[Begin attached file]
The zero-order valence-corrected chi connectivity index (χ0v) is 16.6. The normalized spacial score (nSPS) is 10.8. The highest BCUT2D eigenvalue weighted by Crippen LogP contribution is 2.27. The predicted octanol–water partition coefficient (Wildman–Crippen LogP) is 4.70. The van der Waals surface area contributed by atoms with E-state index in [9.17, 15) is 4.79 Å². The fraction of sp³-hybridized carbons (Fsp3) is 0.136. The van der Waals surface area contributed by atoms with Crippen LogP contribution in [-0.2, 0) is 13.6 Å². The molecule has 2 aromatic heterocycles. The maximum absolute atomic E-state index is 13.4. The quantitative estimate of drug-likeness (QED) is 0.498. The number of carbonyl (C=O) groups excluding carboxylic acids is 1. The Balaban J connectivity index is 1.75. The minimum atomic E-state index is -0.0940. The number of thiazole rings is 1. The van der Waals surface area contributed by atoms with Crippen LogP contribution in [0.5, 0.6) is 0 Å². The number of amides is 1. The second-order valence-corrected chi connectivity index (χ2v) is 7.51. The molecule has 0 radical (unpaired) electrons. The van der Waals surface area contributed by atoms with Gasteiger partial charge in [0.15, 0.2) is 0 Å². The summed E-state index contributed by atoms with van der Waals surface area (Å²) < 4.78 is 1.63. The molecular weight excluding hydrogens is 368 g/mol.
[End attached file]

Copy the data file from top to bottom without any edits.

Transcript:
The zero-order valence-corrected chi connectivity index (χ0v) is 16.6. The normalized spacial score (nSPS) is 10.8. The highest BCUT2D eigenvalue weighted by Crippen LogP contribution is 2.27. The predicted octanol–water partition coefficient (Wildman–Crippen LogP) is 4.70. The van der Waals surface area contributed by atoms with E-state index in [9.17, 15) is 4.79 Å². The fraction of sp³-hybridized carbons (Fsp3) is 0.136. The van der Waals surface area contributed by atoms with Crippen LogP contribution in [-0.2, 0) is 13.6 Å². The molecule has 2 aromatic heterocycles. The maximum absolute atomic E-state index is 13.4. The quantitative estimate of drug-likeness (QED) is 0.498. The number of carbonyl (C=O) groups excluding carboxylic acids is 1. The Balaban J connectivity index is 1.75. The minimum atomic E-state index is -0.0940. The number of thiazole rings is 1. The van der Waals surface area contributed by atoms with Crippen LogP contribution in [0.5, 0.6) is 0 Å². The number of amides is 1. The second-order valence-corrected chi connectivity index (χ2v) is 7.51. The molecule has 0 radical (unpaired) electrons. The van der Waals surface area contributed by atoms with Gasteiger partial charge in [0.15, 0.2) is 0 Å². The summed E-state index contributed by atoms with van der Waals surface area (Å²) < 4.78 is 1.63. The molecular weight excluding hydrogens is 368 g/mol.